“Remember Me”: Shakespeare and His Legacy
This year marks the 400th anniversary of the death of William Shakespeare on April 26, 1616. To commemorate the occasion, the Art Museum has partnered with the Princeton University Library in presenting an exhibition devoted to ways in which Shakespeare’s literary and theatrical achievement has been memorialized in the visual arts, from the first compilation of his collected plays, published in 1623, to nineteenth-century designs for famous staged productions.
“Remember Me”: Shakespeare and His Legacy showcases works from the Library's Rare Books Division and the Graphic Arts Collection, together with works from the Art Museum and a private collection, to present twenty-two rare books, prints, and drawings. Selected with the help of Bradin Cormack, professor of English at Princeton, the works on view examine how Shakespeare’s identity has evolved over time into the monumental figurehead of British literature we know today.
The exhibition begins with a display of seventeenth-century publications of Shakespeare’s texts, including a superb copy of the fabled First Folio—the first published edition of his collected plays, printed in 1623 and one of the treasures of the Princeton University Library. The title page bears a portrait of Shakespeare that is thought to be one of only two surviving representations of the author that may have been drawn from life. The First Folio will be followed by three exceedingly rare examples of the quarto editions of individual plays—two of which were published in the author’s lifetime—and two volumes of the poems and sonnets published by John Benson in 1640. As Shakespeare left no autographic manuscripts of his work, these books represent the earliest surviving examples of the author’s literary legacy, and their pages present the historical touchstone from which our understanding of the authenticity of Shakespeare’s language has been derived.
While Shakespeare’s plays continued to be performed and read in England throughout the seventeenth century, his reputation as a national literary icon exploded in the 1740s with the enormously popular theatrical performances by the legendary actor and producer David Garrick and with the publication of a ten-volume collection of the dramatic works, edited and annotated for historical authenticity by Samuel Johnson between 1745 and 1765.
The exhibition continues with exceptional drawings and prints that trace the trajectory of Shakespeare’s legacy in the visual arts along three lines: Shakespeare’s dramatic works as the literary inspiration for eighteenth-century British history painting; his comedies as commentary on social values; and his plays presented as a theatrical experience, featuring nineteenth- and early twentieth-century illustrations of performances of the tragedies.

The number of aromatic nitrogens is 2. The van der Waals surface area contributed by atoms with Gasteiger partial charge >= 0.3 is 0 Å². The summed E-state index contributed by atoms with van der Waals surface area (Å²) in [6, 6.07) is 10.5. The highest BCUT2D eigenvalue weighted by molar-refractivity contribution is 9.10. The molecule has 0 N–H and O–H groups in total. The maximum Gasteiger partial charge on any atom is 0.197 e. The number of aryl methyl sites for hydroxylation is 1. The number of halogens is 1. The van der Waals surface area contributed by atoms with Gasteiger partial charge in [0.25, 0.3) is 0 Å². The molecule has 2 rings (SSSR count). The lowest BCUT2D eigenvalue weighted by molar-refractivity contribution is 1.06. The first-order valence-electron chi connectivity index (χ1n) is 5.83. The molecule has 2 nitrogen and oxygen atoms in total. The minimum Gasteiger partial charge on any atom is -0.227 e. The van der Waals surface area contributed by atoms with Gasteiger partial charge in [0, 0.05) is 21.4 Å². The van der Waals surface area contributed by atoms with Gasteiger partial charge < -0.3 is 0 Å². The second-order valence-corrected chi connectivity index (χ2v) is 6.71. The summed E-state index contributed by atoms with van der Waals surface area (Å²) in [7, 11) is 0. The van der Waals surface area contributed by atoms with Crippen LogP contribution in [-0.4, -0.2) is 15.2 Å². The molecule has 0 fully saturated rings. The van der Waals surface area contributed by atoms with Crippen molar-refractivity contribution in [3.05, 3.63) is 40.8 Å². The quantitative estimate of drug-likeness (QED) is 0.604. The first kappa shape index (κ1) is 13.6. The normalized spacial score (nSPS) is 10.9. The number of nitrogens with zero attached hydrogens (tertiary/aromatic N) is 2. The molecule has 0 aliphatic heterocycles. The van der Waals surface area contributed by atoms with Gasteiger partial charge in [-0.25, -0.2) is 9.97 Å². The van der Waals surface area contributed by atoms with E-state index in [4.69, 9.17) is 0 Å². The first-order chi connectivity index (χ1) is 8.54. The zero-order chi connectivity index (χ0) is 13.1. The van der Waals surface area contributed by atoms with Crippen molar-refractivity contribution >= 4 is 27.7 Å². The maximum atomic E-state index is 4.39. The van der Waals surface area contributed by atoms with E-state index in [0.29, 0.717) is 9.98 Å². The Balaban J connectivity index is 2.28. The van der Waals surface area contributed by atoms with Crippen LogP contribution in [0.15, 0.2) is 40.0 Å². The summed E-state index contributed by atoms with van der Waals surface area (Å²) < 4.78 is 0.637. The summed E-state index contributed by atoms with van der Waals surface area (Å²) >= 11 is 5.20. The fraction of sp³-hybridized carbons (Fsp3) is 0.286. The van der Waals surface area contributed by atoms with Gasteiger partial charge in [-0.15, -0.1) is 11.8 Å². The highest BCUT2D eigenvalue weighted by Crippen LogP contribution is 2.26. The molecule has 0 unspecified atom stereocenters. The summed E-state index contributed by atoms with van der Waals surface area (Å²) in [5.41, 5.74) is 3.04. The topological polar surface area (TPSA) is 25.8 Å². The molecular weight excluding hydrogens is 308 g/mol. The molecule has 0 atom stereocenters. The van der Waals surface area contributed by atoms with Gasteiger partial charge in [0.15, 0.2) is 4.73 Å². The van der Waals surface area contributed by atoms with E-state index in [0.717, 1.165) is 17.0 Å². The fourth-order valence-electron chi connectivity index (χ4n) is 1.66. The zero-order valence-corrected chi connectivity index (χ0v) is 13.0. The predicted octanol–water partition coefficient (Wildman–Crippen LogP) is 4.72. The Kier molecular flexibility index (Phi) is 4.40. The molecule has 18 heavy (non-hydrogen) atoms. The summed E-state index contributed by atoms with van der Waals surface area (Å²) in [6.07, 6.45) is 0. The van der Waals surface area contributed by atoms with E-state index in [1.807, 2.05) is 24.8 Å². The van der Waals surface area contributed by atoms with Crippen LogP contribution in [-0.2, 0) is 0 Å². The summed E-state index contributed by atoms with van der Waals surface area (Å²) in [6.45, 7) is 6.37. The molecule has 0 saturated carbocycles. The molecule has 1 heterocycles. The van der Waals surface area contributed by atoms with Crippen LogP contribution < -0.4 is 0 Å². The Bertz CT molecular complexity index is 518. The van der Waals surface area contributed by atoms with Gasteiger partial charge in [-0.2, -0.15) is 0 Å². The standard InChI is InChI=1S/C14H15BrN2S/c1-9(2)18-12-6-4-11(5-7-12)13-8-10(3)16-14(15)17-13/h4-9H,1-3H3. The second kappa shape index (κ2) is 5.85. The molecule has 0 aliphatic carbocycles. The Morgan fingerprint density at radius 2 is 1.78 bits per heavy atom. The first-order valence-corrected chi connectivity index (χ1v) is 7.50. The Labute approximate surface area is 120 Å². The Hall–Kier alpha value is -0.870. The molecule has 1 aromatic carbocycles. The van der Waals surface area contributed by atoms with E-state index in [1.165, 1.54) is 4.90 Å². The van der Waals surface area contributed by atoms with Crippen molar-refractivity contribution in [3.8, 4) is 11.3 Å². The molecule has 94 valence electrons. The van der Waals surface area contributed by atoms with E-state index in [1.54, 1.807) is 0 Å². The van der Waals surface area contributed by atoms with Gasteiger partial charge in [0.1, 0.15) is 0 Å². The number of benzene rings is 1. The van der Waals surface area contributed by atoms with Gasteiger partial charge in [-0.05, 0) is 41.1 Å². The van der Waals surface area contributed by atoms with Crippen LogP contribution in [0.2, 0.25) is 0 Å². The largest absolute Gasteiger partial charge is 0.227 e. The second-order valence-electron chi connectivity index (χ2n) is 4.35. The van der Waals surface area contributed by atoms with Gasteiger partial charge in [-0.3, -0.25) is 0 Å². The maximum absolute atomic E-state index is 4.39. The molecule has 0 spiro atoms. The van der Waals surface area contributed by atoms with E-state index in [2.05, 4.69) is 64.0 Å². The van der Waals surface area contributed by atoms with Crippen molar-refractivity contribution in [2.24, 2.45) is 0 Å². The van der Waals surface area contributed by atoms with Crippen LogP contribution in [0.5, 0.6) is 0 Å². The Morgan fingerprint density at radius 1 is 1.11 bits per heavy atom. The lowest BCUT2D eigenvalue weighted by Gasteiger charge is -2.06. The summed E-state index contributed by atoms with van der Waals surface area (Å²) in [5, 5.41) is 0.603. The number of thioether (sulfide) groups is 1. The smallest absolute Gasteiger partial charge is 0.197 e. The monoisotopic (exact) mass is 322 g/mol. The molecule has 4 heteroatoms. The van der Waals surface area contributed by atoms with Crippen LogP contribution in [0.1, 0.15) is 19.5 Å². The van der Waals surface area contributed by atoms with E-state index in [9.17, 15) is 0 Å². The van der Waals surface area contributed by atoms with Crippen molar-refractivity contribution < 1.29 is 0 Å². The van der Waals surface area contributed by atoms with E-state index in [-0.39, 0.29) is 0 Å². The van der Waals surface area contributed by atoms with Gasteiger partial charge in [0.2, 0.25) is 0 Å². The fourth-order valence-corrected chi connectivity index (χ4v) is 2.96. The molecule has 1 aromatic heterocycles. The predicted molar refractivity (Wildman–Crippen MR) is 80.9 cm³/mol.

Consideration of John Boydell’s ambitious Shakespeare Gallery, which opened in Pall Mall, London, in 1789, is a primary feature of the exhibition. Boydell, one of the leading publishers of his generation, commissioned more than one hundred canvases illustrating scenes from Shakespeare’s plays from some of the finest British painters of the day. Boydell further sold bound albums of elephantine-size reproductive engravings after the paintings to finance the venture. Two preparatory drawings for this project will be in the exhibition, including a dramatic study in brown wash by Henry Fuseli for his painting The Witches Floating above Macbeth and Banquo. The first volume of Boydell’s enormous publication will also be presented, as well as humorous hand-colored etchings after paintings created by William Bunbury for the Poets Gallery, a rival publishing endeavor begun in 1787.
Illustrations of nineteenth-century theatrical performances of Shakespeare’s tragedies include lithographs by Eugène Delacroix from a series based on an English production of Hamlet starring Harriet Smithson as Ophelia, performed in Paris in 1827. This was the same production seen by the composer Hector Berlioz, whose obsession with the actress was immortalized in his Symphonie Fantastique in 1830.
“Remember Me”: Shakespeare and His Legacy will be on view in one of the Museum’s galleries of European art, which has been reinstalled for the occasion.
Associate Curator of Prints and Drawings